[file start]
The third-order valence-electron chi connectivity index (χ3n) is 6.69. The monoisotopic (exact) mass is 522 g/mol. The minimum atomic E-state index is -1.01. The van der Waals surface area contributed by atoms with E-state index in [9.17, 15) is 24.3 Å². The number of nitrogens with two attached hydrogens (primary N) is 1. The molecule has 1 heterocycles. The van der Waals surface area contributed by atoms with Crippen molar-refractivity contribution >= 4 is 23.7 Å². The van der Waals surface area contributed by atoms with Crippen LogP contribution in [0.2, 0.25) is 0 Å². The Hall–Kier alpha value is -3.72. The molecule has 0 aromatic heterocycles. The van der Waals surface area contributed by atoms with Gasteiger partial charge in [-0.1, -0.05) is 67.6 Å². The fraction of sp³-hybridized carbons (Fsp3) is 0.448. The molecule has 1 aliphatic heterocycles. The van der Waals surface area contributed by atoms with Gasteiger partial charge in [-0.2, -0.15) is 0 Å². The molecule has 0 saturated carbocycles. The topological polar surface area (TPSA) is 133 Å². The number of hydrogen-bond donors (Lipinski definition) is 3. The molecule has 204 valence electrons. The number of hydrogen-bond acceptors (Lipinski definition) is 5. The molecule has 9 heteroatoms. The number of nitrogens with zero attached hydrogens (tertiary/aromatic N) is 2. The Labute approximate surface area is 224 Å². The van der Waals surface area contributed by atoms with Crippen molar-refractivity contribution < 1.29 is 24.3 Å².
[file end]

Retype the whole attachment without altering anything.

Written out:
The third-order valence-electron chi connectivity index (χ3n) is 6.69. The monoisotopic (exact) mass is 522 g/mol. The minimum atomic E-state index is -1.01. The van der Waals surface area contributed by atoms with E-state index in [9.17, 15) is 24.3 Å². The number of nitrogens with two attached hydrogens (primary N) is 1. The molecule has 1 heterocycles. The van der Waals surface area contributed by atoms with Crippen molar-refractivity contribution >= 4 is 23.7 Å². The van der Waals surface area contributed by atoms with Crippen LogP contribution in [0.2, 0.25) is 0 Å². The Hall–Kier alpha value is -3.72. The molecule has 0 aromatic heterocycles. The van der Waals surface area contributed by atoms with Gasteiger partial charge in [-0.1, -0.05) is 67.6 Å². The fraction of sp³-hybridized carbons (Fsp3) is 0.448. The molecule has 1 aliphatic heterocycles. The van der Waals surface area contributed by atoms with Gasteiger partial charge in [-0.2, -0.15) is 0 Å². The molecule has 0 saturated carbocycles. The topological polar surface area (TPSA) is 133 Å². The number of hydrogen-bond donors (Lipinski definition) is 3. The molecule has 204 valence electrons. The number of hydrogen-bond acceptors (Lipinski definition) is 5. The molecule has 9 heteroatoms. The number of nitrogens with zero attached hydrogens (tertiary/aromatic N) is 2. The Labute approximate surface area is 224 Å². The van der Waals surface area contributed by atoms with Crippen molar-refractivity contribution < 1.29 is 24.3 Å².